I want to begin “the bad” with an aspect that I am not quite sure how to categorize: the interview with Brian “Head” Welch from the hard core band Korn. This interview was not really “bad”; I found it to be mostly good. It was the end that confused me (this is why I have put it under “the bad” category—if something is confusing, it’s bad something). “Head,” for those who do not know, is the guitarist for the secular band Korn. When he converted to Christianity he left the band to care for his daughter. Recently, “Head” returned to the band Korn. I take “Head’s” conversion to be real, but it is still unclear to me exactly how he lives out his faith in the secular hard core music environment. Specifically, does he still play the songs with the lyrics “all I want to do is think about sex all day long?” This line of questioning was never broached. It seems to me that if he is still playing these songs, then there is an issue of inconsistency here.
In addition, at the end of the interview, Tim Harlow (the one interviewing “Head”) asked everyone to stand, put out their hands as a symbol of laying hands on him, and pray for him as the Restoration Movement sent him out as a missionary into the “Rock ‘n’ Roll” mission field. I found this odd. Can Harlow do that on behalf of the Restoration Movement? Does he have that authority? Did Brian “Head” Welch even desire such an action? I can’t quite wrap my head around this. I have no problem (and even would expect and endorse) praying for “Head.” But send him out as an official missionary for the Restoration Movement?
My next “bad” point I’m not going to expound upon much. I’m just going to lay it out there and you can do with it what you want: too many young females were dressed like “ladies of the night” during the college fair. Sure, it’s a good way to recruit, but exactly what for may be a question left in some people’s mind. It was just plain bad.
Speaking of “just plain bad,” one of the opportunities to give an offering was done in such a way that left me with a poor taste in my mouth. The second day of the conference, the audience was told that the NACC planning committee had a goal for the previous day to reach a giving of about $100,000 and they received only about $10,000. That is a rather large short fall, but does the speaker have to berate the audience into giving more—to “dig” deeper? What was this? A Benny Hinn rally?
Yes, I know that it takes a lot of money to put together the NACC. But, hey, I’ve got an idea: how about getting rid of two or three of the gargantuan screens to save money? And why not dispose of the HD screens (or should I say HD “walls?”) that were used as a backdrop for the entire stage? And that crane “boom” camera—is there a reason why we have to have it? This would save thousands of dollars. I know, I know. It’s all about the “experience,” and if these items were not used, no one would have an “experience.” There is not enough space here to reflect on that sentiment. Let it suffice to say that such an idea is just plain bad as well.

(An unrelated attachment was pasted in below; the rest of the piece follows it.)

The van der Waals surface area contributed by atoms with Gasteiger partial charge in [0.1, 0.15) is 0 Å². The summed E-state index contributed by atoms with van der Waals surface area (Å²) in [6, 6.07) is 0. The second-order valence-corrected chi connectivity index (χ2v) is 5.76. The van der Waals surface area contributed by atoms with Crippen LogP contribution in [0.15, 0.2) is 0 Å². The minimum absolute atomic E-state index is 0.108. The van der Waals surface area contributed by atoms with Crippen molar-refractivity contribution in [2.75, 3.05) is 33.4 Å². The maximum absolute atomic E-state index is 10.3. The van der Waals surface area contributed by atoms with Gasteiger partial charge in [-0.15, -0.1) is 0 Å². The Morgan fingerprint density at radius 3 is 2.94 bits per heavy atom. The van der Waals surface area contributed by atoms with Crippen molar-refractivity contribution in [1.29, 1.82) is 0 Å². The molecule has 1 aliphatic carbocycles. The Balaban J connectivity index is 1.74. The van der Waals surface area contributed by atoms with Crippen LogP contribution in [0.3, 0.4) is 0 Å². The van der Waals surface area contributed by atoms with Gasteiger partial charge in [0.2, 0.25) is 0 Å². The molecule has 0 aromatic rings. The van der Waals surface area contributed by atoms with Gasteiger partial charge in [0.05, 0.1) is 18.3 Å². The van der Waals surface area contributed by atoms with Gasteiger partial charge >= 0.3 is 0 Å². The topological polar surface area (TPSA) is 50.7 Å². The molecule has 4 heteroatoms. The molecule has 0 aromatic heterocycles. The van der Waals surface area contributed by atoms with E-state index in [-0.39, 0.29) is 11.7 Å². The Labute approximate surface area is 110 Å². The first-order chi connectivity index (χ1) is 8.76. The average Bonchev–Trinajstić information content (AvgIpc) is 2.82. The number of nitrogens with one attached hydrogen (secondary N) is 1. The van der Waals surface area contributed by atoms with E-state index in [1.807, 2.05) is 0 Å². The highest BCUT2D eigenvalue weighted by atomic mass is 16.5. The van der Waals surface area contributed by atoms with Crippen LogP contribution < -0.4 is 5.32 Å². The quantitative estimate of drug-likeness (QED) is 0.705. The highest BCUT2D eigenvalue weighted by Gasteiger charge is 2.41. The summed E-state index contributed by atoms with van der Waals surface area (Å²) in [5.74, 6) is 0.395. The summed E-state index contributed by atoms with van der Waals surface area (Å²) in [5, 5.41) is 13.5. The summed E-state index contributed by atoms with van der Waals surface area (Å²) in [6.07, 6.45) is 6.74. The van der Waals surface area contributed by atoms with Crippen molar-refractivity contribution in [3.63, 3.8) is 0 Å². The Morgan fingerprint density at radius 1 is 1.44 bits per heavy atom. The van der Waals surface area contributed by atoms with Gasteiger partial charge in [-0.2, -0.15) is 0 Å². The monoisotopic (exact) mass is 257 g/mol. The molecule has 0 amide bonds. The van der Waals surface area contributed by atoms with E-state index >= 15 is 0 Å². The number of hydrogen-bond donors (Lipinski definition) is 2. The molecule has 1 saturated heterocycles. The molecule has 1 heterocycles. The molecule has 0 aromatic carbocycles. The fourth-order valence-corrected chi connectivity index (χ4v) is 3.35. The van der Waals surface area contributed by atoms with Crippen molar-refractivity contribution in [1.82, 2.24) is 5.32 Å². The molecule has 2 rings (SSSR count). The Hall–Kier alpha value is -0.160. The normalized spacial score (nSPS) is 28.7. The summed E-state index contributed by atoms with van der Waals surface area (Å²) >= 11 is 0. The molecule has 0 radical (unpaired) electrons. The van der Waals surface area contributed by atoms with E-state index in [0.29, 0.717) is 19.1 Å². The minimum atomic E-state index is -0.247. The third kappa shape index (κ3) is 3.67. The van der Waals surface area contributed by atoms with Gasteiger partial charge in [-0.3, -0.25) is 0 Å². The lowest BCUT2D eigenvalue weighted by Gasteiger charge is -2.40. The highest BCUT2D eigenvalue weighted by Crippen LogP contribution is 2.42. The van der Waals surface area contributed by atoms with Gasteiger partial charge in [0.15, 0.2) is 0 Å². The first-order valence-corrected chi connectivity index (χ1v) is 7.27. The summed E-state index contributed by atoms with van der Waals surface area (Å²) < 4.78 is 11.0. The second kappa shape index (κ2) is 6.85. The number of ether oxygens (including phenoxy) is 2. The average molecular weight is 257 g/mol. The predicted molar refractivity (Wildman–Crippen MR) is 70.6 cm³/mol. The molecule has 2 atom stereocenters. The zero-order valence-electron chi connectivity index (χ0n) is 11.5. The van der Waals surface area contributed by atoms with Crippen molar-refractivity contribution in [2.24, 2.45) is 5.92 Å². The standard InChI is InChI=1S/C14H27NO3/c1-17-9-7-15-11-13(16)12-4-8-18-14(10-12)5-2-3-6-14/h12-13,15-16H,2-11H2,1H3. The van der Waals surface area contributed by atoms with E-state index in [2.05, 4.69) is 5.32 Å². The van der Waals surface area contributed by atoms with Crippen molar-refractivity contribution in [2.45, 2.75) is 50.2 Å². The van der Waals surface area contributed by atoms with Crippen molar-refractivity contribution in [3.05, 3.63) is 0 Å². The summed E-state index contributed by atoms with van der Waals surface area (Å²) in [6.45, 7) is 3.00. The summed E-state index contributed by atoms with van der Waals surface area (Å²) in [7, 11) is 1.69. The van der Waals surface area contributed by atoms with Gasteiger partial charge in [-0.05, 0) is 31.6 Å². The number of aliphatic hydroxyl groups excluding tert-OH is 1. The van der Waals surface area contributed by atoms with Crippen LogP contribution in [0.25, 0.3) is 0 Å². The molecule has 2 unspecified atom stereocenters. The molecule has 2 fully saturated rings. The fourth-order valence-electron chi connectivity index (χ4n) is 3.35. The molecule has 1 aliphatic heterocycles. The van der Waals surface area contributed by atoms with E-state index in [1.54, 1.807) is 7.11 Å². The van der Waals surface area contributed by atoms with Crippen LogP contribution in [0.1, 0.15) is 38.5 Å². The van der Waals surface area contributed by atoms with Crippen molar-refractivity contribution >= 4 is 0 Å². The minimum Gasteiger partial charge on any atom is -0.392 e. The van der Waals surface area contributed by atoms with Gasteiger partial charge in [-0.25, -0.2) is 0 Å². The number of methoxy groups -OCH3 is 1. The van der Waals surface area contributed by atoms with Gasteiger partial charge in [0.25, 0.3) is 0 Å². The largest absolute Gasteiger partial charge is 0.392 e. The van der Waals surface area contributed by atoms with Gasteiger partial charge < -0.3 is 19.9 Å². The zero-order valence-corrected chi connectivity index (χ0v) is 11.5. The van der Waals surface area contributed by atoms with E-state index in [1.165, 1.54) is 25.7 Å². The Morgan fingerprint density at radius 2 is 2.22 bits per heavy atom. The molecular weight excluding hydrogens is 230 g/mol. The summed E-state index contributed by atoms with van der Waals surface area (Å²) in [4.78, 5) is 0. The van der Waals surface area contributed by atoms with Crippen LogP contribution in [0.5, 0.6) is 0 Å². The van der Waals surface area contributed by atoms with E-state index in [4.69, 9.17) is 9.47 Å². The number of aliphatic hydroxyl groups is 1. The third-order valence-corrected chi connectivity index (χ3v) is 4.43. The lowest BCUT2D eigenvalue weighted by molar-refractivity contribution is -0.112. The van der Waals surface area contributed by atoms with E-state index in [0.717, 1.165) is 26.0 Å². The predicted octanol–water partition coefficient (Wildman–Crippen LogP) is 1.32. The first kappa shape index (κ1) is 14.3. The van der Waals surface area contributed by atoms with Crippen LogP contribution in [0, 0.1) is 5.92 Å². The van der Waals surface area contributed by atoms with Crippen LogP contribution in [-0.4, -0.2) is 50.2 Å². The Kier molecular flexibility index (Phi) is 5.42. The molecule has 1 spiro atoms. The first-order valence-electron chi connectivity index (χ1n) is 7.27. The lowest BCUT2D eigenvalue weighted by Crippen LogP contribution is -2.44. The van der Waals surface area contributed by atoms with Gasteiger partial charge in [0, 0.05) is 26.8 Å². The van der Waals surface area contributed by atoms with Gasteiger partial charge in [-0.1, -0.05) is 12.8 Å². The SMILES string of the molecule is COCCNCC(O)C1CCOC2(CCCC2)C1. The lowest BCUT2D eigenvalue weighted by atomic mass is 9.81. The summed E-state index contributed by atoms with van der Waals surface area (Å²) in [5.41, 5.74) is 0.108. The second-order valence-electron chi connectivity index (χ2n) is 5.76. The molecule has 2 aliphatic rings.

Finally, there is the volume of the music. I’m not a crotchety, old man (I’m not even 40 yet). I just like my divine gift of hearing. I’m already at the beginning stages of losing my hearing and I know there are others who have similar issues. I apologize for wanting to take care of my God-given hearing so I can hear my family say “I love you” when I’m 50. But, then again, I suppose people like me just need to “suck it up” and go deaf for the benefit of the youth. That is, after all, the courteous thinking-of-others thing to do.
So now we come to “the ugly.” First, how about those blatant contradictions? In one of the main sessions (I can’t remember which one presently) the audience was effectively told to get out of the fight for the culture. And then there is Rick Santorum, showing the film One Generation Away, firing up Christians to fight for religious freedom. Which is it? Get out of the fight for culture or fall headlong into it?
Then we have the contradiction of whether we are to engage our minds. At the beginning of one of the main worship sessions, the song leader told the audience to “get all the critical thoughts out of your mind about the music, what’s being done here” (this is a good paraphrase of what she said). In other words, it seems like we were told to “check our brains” at the door. But then Rich Knopp has a superb session about how the church needs to engage the mind. Which is it? Disengage our cognitive faculties or become a smarter church?
Then there is the elephant in the room: the contradictory held views of gender roles in the church. Thankfully, I did not see this issue rear its ugly head during the conference. But, surely, we are all aware of this issue simmering. College and Universities holding contradictory views on this issue were represented: some believe that women ought to be ordained and others do not. Exactly how this will eventually pan out is anyone’s guess. But it will—somehow.